What Is Eating My Impatiens?

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Identifying what's eating your impatiens (​Impatiens walleriana​) leaves is not always obvious, but when you get a positive bug identification, you can start a treatment plan. Impatiens resist major pest infestations, but occasionally, slugs and black vine weevils chew on the leaves. Aphids, thrips, and other sap-sucking insects also affect impatiens by sucking the juice from inside the leaves. Impatiens grow as perennials in U.S. Department of Agriculture plant hardiness zones 10 through 11 but can be treated as annuals and grown in most areas.

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Slugs, Weevils, and Cucumber Beetles

Whenever you see large holes in impatiens leaves, you are likely dealing with a slug problem. Slugs move slowly, making them easy to catch, but you have to find them first. They hide during the heat of the day under leaves or on the ground and come out at night. Hunt them at night with a flashlight and pick off any you find. Drop them into a bucket of soapy water. The soap kills the slugs, making them easier to eliminate. The other alternative is squishing, which is an unpleasant task.

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When you find holes in impatiens leaves that look jagged and slugs aren't to blame, look for 1/4- to 1/2-inch-long black beetlelike insects. Black vine weevils also eat impatiens leaves and flowers. Catching these pests requires a nighttime trip to the garden with a flashlight. Crush any you find. Also keep an eye out for the white wormlike larvae on the leaves.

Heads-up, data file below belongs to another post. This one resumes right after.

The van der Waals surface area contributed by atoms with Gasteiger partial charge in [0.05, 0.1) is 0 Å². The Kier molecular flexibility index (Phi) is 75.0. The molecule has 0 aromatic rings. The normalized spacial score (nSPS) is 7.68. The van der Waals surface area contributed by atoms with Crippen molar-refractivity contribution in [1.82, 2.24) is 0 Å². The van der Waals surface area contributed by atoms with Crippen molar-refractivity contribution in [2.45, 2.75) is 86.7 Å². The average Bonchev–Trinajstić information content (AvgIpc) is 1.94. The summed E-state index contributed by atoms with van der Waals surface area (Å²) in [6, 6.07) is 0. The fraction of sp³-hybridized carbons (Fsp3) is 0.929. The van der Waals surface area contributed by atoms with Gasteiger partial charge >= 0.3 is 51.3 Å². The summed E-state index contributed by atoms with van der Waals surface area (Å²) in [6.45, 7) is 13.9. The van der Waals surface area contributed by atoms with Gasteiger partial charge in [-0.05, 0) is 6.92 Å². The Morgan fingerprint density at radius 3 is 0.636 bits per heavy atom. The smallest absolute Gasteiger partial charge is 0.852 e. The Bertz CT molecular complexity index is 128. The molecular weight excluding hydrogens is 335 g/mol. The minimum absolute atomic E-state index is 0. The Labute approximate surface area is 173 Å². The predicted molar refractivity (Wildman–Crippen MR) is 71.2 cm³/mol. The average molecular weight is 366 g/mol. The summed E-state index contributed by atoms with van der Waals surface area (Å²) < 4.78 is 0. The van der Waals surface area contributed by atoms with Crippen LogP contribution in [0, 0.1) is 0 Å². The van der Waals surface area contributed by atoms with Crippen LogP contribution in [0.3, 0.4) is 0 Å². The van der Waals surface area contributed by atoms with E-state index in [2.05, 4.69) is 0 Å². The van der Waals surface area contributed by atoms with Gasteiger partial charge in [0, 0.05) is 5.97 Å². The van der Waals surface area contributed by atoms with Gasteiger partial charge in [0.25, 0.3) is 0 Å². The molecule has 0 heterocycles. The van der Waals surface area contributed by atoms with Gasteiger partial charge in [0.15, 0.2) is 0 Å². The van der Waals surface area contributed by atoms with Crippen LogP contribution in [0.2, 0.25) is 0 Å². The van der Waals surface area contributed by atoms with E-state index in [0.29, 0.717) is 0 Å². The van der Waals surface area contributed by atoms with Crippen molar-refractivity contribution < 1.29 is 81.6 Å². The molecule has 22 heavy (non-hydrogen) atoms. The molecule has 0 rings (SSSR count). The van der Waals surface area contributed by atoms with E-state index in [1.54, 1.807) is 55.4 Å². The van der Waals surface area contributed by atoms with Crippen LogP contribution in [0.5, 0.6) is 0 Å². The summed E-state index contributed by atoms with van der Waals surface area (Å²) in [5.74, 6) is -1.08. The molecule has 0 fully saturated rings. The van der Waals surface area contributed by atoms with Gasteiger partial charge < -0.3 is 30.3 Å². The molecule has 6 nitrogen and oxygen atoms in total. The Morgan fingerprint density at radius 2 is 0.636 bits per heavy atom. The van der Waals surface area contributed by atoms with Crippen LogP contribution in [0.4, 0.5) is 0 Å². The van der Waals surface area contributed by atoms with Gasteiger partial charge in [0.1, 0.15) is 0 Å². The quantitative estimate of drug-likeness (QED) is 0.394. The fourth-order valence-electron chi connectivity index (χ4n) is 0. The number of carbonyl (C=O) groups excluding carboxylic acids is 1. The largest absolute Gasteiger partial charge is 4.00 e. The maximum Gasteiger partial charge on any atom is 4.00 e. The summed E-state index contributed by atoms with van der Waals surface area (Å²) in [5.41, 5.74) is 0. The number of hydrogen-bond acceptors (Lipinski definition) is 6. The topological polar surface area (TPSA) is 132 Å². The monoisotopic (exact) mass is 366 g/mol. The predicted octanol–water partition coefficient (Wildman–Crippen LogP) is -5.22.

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Cucumber beetles leave small, round holes in impatiens flowers. Look for yellow beetles covered with black spots or stripes feeding on the flowers. While pesticides aren't an option for this beetle, you can pick them off by hand. Allowing a few hungry garden spiders to live near your impatiens can help keep cucumber beetles from feasting on your flowers.

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Sap-Sucking Insects Affecting Impatiens

While aphids don't chew holes in impatiens leaves, they do suck sap, essentially eating the juicy insides of the leaves. Look for tiny black, brown, green, or white insects in clusters. Yellowing leaves or black sooty mold on the leaves also point to an aphid infestation. Use a ready-to-use insecticidal soap spray as indicated on the product label. Spray the area directly until it is saturated but avoid getting it dripping wet. Reapply once a week until the aphids are gone.

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Like aphids, thrips and whiteflies suck sap from impatiens leaves as they feed. Whiteflies are tiny, winged insects, while thrips are small black, clear, or white insects. Control is difficult with both of these pests, as most insecticides don't kill them. Natural predators usually keep these bugs in check outdoors. In a greenhouse or indoors, you may need to introduce natural predators, like ladybugs, to keep things under control. Ladybugs also eat aphids and other sap-sucking insects.

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Gardeners can also dislodge the pests in their early stage of development with a strong blast of water or by using a handheld vacuum to vacuum the pests from infected plants. Spraying the entire foliage with a ready-to-use insecticidal soap spray will reduce the population but won't entirely eliminate it, and you'll have to use repeated applications. Use the product as directed on the product label.

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